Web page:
As Bible teachers we need to both learn from the Holy Spirit and use Spirit-taught words in explaining what we’ve learned to our students. We would think then, that our classes would whole-heartedly accept what we have to say and learn and grow spiritually because of it. Yet, our teaching still might be met with skepticism or even rejected. Why? — Because, without the Holy Spirit at work within students’ hearts and minds, they can’t accept spiritual truth as given from God.
Students’ Reactions to Spiritual Truth Determined by Whether the Holy Spirit is Working within Them
1 Corinthians 2:13-16 clearly states what dictates a person’s reaction to spiritual truth, even that which comes from Spirit-taught teachers using Spirit-taught words (1 Cor. 2:13).
1) Rejection – could be reflected in apathy, ridicule, antagonism
The person without the Spirit does not accept the things that come from the Spirit of God but considers them foolishness, and cannot understand them because they are discerned only through the Spirit. (1 Cor. 2:14)
2) Acceptance – could be reflected in belief, worship, obedience
The person with the Spirit makes judgments about all things, but such a person is not subject to merely human judgments, for, “Who has known the mind of the Lord so as to instruct him?” But we have the mind of Christ. (1 Cor. 2:15-16)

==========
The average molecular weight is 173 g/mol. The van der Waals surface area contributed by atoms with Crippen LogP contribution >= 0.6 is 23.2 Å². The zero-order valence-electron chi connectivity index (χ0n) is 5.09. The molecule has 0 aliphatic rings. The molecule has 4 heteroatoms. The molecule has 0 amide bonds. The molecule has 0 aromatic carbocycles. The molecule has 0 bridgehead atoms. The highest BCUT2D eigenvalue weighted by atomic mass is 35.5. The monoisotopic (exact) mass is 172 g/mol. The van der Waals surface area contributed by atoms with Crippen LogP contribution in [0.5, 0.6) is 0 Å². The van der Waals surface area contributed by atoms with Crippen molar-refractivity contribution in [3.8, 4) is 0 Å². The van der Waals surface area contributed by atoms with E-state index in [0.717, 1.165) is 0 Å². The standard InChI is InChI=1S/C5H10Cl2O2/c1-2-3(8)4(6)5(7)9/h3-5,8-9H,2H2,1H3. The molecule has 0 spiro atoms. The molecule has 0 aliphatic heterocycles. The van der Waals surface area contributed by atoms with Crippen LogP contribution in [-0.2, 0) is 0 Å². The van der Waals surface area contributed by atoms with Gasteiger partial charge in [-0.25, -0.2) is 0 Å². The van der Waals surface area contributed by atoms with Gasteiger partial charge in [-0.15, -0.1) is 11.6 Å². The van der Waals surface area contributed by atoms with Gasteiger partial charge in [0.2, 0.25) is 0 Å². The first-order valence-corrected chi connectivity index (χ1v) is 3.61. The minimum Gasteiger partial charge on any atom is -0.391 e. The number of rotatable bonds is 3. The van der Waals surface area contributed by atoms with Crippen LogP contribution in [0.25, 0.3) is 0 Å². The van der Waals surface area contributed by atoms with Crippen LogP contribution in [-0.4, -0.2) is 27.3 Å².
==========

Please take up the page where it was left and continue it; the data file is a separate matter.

Teachers’ Reactions to Students Who Can’t Accept Spiritual Realities
We shouldn’t be surprised if some of our students don’t accept, learn, and grow because of our teaching. — Some of our students may not be true believers and hence not have the Spirit within them (Jn. 14:16-17). And, some of our students who do know the Lord may not be walking in the Spirit (Gal. 5:16-25) but rather quenching the Spirit (1 Thess. 5:19).
We need to, instead, be concerned about and pray for the salvation of those in the class who don’t know the Lord and meet them where they are, giving skeptics opportunity to express their doubts and ask questions.
And, we also need to be concerned about and pray for the spiritual awakening and renewal of believers in our class who aren’t walking in the Spirit.
We must always remember that God is the One who changes lives (1 Cor. 3:7). We simply plant and water the Seed of His Word. His Spirit is the One who convicts and convinces people (Jn. 16:8-11). Our responsibility is to remain faithful in our lesson preparation and presentation, yielding at each step of the teaching-learning process to the Spirit as our Teacher and Prompter.
Continue reflecting on the Spirit’s Role: The Holy Spirit & My Teaching Devotional